Boise’s historic districts, like the North and East ends, are some of the most desirable places to live in Ada County.
The large trees, proximity to downtown and the quirky collection of 20th-century homes ranging from mansions to bungalows have long been a draw for newcomers to Boise or long-term residents alike. But, all of the historic charm in these neighborhoods comes with a hefty set of rules about what sort of work can be completed on your home, what new homes can be built and special requirements to take down trees.
As the region’s drastic growth impacts the neighborhood, conflicts over historic preservation have erupted at Historic Preservation Commission meetings and even before Boise City Council in recent years. There have been several high-profile cases where property owners took down trees without permits or even demolished homes without proper permission from the city, sparking hours of testimony from historic preservation activists and neighbors.
The Boise City Council implemented a new ordinance in November requiring stiffer penalties for those caught demolishing historic structures or taking down trees without permission. This new set of rules allows the city to impose a six-month stop work order on a project operating outside of city code and allows the city to impose required mitigation measures.
But, Preservation Idaho says even the new rules haven’t been enough to stop people from breaking the rules and damaging historic elements of the neighborhood, which they say cannot be brought back once they’re lost.
“We have this ongoing frustration, where neighbors speak up and nothing seems to get done and we’re concerned that the message that has gone out to homeowners, to tree companies and designers is ‘ask forgiveness rather than permission’,” Preservation Idaho Executive Director Paula Benson said. “Once you do it and you explain you didn’t know, you beg forgiveness to figure out what you can do to move on.”
What does Preservation Idaho want to happen?
Benson said putting a stop work order and asking for trees to be replanted or an appropriate home rebuilt is not enough of a deterrent.
Instead, her group has long advocated for a certification process requiring contractors, designers or tree services who work in the city’s historic districts to go through a process where they learn the rules of the districts and agree to follow them. Benson said homeowners who are wealthy enough to do large renovation projects in the historic districts can pay their way out of a fine, but by putting the onus on contractors to follow the rules it ensures more compliance.
City of Boise spokesperson Maria Weeg told BoiseDev this isn’t something the city is considering at this time.
“City code is currently silent on the issue of licensing contractors,” she wrote in an email. “Creating a new ordinance and process to license contractors isn’t currently under consideration and if council chooses to explore the issue it would involve a substantial amount of public engagement, a lot of internal planning and extensive legal review.”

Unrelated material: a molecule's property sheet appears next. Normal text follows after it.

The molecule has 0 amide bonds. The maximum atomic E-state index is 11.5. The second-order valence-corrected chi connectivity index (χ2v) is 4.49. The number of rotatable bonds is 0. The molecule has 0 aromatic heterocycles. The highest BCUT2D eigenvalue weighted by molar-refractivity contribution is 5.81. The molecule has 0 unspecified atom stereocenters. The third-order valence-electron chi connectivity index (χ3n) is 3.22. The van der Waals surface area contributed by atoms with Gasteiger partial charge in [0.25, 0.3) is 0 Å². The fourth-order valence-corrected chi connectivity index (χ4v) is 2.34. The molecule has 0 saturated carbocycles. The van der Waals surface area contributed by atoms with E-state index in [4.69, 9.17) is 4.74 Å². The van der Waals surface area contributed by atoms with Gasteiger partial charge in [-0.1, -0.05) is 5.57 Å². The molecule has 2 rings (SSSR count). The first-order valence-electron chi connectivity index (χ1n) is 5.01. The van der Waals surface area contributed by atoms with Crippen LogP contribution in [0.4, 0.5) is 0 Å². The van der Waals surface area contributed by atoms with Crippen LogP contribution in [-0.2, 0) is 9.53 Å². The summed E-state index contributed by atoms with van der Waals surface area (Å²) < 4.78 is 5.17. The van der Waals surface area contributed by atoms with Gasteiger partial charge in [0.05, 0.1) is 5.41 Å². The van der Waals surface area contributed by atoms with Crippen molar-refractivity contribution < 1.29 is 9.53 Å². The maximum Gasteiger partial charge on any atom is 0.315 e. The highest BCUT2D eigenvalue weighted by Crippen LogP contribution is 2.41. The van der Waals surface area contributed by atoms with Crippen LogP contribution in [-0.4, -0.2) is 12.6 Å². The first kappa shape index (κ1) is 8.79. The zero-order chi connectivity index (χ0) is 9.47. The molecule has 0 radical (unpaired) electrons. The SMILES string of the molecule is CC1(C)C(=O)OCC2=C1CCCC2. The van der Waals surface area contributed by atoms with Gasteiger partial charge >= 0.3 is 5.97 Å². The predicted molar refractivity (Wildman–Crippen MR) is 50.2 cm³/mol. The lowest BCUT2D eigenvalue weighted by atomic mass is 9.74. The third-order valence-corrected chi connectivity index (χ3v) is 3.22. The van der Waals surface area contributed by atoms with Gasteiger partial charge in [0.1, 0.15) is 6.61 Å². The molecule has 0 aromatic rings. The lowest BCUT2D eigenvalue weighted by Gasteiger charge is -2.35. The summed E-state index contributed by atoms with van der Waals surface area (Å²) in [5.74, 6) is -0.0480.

Josh Wilson, a planner with the City of Boise, told BoiseDev while there have been high-profile cases of people ignoring the regulations, the vast majority of residents and contractors follow the rules in good faith. He said the “egregious” violations have been highly visible, but they represent a small minority of projects.
He said former Historic Preservation Planner Ted Vanegas was working on an education program for contractors to learn about the requirements and receive an optional certification. But, since Vanegas left the city for another job the department hasn’t had the staff to work on the new program.
“That got put on hold due to staffing when we lost Ted and we’ve been struggling since in terms of historic staffing shortages,” Wilson said. “It is something we still want to continue to work on and ultimately get into place is this educational course.”
What has been happening recently?
Preservation Idaho pointed to three properties they say point to lax enforcement and protections from the city.
The first was the case of a non-contributing home at 811 McKinley Street cut into pieces and moved without any building permits or a certificate of appropriateness required for work in the historic districts. On February 10, the East End Neighborhood Association alerted the city to the house move and the property got a stop work order from the city.
This snagged the project down in a few months of delays before getting retroactive approval for the move and the home is now in Owyhee County. The owner, Tanner Leighton, said he and his wife originally were planning on just selling the appliances out of the home when they were approached by someone to purchase the house and move it off-site. He will go before the Historic Preservation Commission on July 25 for approval to build his new home on the McKinley lot.
Part of Leighton and his wife’s contract with the buyer said the purchasing party would handle all of the permits through their agent, Loraine Fisher and her company ID Reclaimed Materials. Fisher describes her experience in “architectural salvage of all types” on her LinkedIn page. She did not respond to an email with questions about the matter prior to publication.
“My wife and I, we do love where our future home will be and where our home was at that time and we like to go about things the right way and unfortunately we didn’t know the buyer would not follow through with our agreed upon contract,” Leighton said.